I am obliged at home to make use of a 'snoring machine' (too much information I fear). I agree with you about the Koch recordings being very good. I can see why Moross rated The Last Judgement so highly - if anything it's even more memorable that the fine Symphony. Some sections reminded me of 'Danzon Cubano' by Copland - a work I am very fond of.
"Courage is going from failure to failure without losing enthusiasm" (Churchill).

'The test of a work of art is, in the end, our affection for it, not our ability to explain why it is good' (Stanley Kubrick).

Offline Dundonnell

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Re: Jerome Moross (1913-1983)
« Reply #8 on: January 31, 2012, 05:37:31 PM »
This is revenge, isn't it, Jeffrey ;D ;D

snyprrr

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Re: Jerome Moross (1913-1983)
« Reply #9 on: January 31, 2012, 08:59:23 PM »
Not the 'Morose Moross Thread'?

Offline vandermolen

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Re: Jerome Moross (1913-1983)
« Reply #10 on: February 01, 2012, 03:22:44 AM »
This is revenge, isn't it, Jeffrey ;D ;D

 :D
"Courage is going from failure to failure without losing enthusiasm" (Churchill).

'The test of a work of art is, in the end, our affection for it, not our ability to explain why it is good' (Stanley Kubrick).

Offline vandermolen

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Re: Jerome Moross (1913-1983)
« Reply #11 on: February 01, 2012, 03:23:51 AM »
Not the 'Morose Moross Thread'?

Certainly not! His music is very chirpy :D
"Courage is going from failure to failure without losing enthusiasm" (Churchill).

'The test of a work of art is, in the end, our affection for it, not our ability to explain why it is good' (Stanley Kubrick).

cilgwyn

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Re: Jerome Moross (1913-1983)
« Reply #12 on: February 01, 2012, 12:32:03 PM »
I'll be Moross if this thread doesn't get as far as 'Page 2'! >:(

Offline Cato

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Re: Jerome Moross (1913-1983)
« Reply #13 on: February 02, 2012, 07:41:51 PM »
If you can find this, you are in for a real treat:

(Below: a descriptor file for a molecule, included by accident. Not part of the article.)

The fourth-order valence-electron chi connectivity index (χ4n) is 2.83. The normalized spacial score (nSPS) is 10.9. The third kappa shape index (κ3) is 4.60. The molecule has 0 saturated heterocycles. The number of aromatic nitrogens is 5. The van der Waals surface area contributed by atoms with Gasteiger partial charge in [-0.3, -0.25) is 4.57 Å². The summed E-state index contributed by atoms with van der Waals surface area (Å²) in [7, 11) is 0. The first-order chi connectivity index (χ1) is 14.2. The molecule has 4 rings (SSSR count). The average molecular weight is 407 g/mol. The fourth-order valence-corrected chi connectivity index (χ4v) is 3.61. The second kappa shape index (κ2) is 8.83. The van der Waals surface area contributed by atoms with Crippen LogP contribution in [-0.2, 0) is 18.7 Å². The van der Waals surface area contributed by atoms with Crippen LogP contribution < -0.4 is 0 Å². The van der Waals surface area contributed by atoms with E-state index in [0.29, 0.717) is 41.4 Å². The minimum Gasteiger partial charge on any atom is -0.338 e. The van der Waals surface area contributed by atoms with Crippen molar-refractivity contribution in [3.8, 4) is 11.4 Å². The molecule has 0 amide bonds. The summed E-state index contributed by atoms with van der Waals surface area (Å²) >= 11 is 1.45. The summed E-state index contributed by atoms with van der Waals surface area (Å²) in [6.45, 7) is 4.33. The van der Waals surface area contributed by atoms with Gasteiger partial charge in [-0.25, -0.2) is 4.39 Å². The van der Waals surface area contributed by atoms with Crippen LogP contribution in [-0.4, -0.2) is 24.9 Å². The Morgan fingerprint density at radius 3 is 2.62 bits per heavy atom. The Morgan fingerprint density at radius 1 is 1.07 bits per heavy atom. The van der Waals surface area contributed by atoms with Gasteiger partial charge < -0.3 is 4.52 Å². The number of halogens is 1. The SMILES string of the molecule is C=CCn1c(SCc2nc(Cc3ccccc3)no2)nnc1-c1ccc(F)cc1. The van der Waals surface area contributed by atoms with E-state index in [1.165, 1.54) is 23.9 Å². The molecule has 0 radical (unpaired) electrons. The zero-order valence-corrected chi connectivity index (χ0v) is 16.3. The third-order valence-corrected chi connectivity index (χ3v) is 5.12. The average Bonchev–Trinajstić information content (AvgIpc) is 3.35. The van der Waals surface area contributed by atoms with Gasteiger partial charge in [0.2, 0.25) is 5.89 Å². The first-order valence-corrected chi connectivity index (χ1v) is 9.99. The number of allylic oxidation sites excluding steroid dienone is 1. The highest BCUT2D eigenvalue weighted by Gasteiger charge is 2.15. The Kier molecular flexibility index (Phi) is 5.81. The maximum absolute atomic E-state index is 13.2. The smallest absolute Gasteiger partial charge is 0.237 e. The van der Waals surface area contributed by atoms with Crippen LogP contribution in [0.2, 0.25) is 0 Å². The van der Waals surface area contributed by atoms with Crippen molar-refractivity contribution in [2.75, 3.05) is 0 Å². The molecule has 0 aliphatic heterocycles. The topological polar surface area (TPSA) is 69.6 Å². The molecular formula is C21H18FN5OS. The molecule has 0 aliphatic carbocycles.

Sonata for Piano Duet and String Quartet by Moross, plus Herrmann's Echoes and Souvenir de Voyage.

Not morose music at all: go to Herrmann for that mood...and its exorcism!

Besides The Big Country, check out Moross' music for another Charlton Heston epic: The War Lord.
« Last Edit: February 02, 2012, 07:43:23 PM by Cato »
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Offline vandermolen

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Re: Jerome Moross (1913-1983)
« Reply #14 on: February 04, 2012, 01:34:11 AM »
If you can find this, you are in for a real treat:



Sonata for Piano Duet and String Quartet by Moross, plus Herrmann's Echoes and Souvenir de Voyage.

Not morose music at all: go to Herrmann for that mood...and its exorcism!

Besides The Big Country, check out Moross' music for another Charlton Heston epic: The War Lord.

Thanks Cato for the recommendation. It looks a great CD but probably expensive to find and I have the Herrmann works, which are very good, on Unicorn.
"Courage is going from failure to failure without losing enthusiasm" (Churchill).

'The test of a work of art is, in the end, our affection for it, not our ability to explain why it is good' (Stanley Kubrick).

cilgwyn

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Re: Jerome Moross (1913-1983)
« Reply #15 on: February 04, 2012, 08:35:46 AM »
Yes,an interesting coupling,but I've checked seller prices & phew! :o You'd think they'd been signed by the composer/s!
Years ago you could have found an Lp of rare repertory like this in a mailing list or record stall for next to nothing!